Relationships between Dissociative Disorders and Personality Traits in Opium Addicts on Methadone Treatment

Alireza Ghafarinezhad, Ghodratollah Rajabizadeh, Vahid Shahriari


Background: Drug abuse is a major public health problem. Some believe that when dissociation fails to defend against emotional, physical, or sexual trauma, the person will find relief from unpleasant thoughts and emotions in opium use. On the other hand, personality disorders are considered as important predictors of treatment outcomes in drug abusers. Due to lack of adequate research in this regard, we evaluated dissociative disorders and personality traits of opium addicts on methadone treatment.

Methods: This cross-sectional analytic study included 111 non-psychotic subjects on methadone treatment (case group) and 69 non-addicts (control group). After recording demographic characteristics, Dissociative Experiences Scale (DES) and Millon Multiaxial Inventory III were applied to assess dissociative symptoms and clinical personality patterns of all participants.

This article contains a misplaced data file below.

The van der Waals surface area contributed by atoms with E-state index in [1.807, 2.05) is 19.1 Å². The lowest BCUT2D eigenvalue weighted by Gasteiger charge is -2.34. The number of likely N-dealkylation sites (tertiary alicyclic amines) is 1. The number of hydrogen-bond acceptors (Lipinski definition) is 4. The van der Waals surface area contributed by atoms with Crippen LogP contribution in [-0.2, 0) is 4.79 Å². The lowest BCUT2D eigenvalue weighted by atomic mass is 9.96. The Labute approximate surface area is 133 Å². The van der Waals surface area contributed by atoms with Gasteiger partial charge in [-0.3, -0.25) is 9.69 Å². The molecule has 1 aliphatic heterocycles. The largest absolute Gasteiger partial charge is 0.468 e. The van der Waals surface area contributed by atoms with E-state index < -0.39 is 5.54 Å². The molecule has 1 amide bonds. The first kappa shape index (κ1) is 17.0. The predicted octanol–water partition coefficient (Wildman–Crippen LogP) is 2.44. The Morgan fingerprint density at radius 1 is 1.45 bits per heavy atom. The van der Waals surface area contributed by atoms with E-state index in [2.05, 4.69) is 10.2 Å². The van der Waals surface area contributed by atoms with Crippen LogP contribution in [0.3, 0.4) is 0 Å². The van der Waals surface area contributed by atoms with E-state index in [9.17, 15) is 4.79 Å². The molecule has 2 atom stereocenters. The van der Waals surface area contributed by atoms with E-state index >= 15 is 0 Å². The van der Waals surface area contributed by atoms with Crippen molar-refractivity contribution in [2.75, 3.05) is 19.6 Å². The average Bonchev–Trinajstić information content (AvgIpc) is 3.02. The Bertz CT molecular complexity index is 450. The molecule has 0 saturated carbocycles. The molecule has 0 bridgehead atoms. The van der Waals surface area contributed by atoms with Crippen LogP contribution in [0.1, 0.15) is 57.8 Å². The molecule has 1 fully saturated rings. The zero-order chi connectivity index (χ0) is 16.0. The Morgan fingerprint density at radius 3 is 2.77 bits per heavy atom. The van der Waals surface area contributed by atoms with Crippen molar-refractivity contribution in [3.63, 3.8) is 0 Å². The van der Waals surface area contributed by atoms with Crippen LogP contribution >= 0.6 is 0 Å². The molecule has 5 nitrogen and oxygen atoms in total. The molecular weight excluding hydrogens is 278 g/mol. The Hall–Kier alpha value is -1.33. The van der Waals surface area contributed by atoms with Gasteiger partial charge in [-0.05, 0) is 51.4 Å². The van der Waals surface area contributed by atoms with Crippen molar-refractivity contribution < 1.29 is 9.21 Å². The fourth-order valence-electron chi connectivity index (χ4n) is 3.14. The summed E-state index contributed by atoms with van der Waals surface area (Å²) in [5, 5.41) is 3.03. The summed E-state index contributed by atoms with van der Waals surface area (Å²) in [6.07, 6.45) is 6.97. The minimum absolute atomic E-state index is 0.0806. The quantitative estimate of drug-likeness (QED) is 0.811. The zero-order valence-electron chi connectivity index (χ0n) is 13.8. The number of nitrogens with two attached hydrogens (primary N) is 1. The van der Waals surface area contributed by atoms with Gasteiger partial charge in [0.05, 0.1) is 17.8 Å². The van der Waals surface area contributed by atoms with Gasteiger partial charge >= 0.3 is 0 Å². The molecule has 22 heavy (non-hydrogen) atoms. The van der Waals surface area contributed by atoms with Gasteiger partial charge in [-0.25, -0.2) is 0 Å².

Findings: Dissociative symptoms were significantly more common in the case group than in the control group (P = 0.044). While dramatic personality disorder was more frequent in the control group (P = 0.008), sadistic, antisocial, and schizotypal personality disorders were significantly more common in the case group ((P = 0.008, 0.002, and 0.023, respectively).

Conclusion: We found relations between history of drug dependence, dissociative symptoms, and personality disorders. Therefore, the mentioned disorders need to be kept in mind while planning addiction treatment modalities and identifying high risk groups.

Keywords: Dissociation, Personality traits, Patients, Methadone

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